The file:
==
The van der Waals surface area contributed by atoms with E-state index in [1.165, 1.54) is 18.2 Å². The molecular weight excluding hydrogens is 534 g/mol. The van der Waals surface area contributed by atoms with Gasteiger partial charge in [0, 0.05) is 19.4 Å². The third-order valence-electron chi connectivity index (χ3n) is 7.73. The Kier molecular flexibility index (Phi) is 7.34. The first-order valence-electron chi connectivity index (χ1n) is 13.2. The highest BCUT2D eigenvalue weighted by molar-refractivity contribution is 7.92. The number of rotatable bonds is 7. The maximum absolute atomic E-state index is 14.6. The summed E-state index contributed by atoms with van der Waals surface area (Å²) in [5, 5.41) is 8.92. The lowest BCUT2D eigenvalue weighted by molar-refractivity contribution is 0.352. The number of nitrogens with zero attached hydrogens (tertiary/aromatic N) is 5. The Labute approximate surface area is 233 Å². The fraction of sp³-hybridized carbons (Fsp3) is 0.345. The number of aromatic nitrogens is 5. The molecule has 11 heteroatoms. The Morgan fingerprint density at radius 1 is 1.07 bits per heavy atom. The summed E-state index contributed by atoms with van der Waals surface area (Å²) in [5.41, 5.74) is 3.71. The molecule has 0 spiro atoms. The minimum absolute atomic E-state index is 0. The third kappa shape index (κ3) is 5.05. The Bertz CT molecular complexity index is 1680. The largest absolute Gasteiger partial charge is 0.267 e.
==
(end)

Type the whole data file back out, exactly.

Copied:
The van der Waals surface area contributed by atoms with E-state index in [1.165, 1.54) is 18.2 Å². The molecular weight excluding hydrogens is 534 g/mol. The van der Waals surface area contributed by atoms with Gasteiger partial charge in [0, 0.05) is 19.4 Å². The third-order valence-electron chi connectivity index (χ3n) is 7.73. The Kier molecular flexibility index (Phi) is 7.34. The first-order valence-electron chi connectivity index (χ1n) is 13.2. The highest BCUT2D eigenvalue weighted by molar-refractivity contribution is 7.92. The number of rotatable bonds is 7. The maximum absolute atomic E-state index is 14.6. The summed E-state index contributed by atoms with van der Waals surface area (Å²) in [5, 5.41) is 8.92. The lowest BCUT2D eigenvalue weighted by molar-refractivity contribution is 0.352. The number of nitrogens with zero attached hydrogens (tertiary/aromatic N) is 5. The Labute approximate surface area is 233 Å². The fraction of sp³-hybridized carbons (Fsp3) is 0.345. The number of aromatic nitrogens is 5. The molecule has 11 heteroatoms. The Morgan fingerprint density at radius 1 is 1.07 bits per heavy atom. The summed E-state index contributed by atoms with van der Waals surface area (Å²) in [5.41, 5.74) is 3.71. The molecule has 0 spiro atoms. The minimum absolute atomic E-state index is 0. The third kappa shape index (κ3) is 5.05. The Bertz CT molecular complexity index is 1680. The largest absolute Gasteiger partial charge is 0.267 e.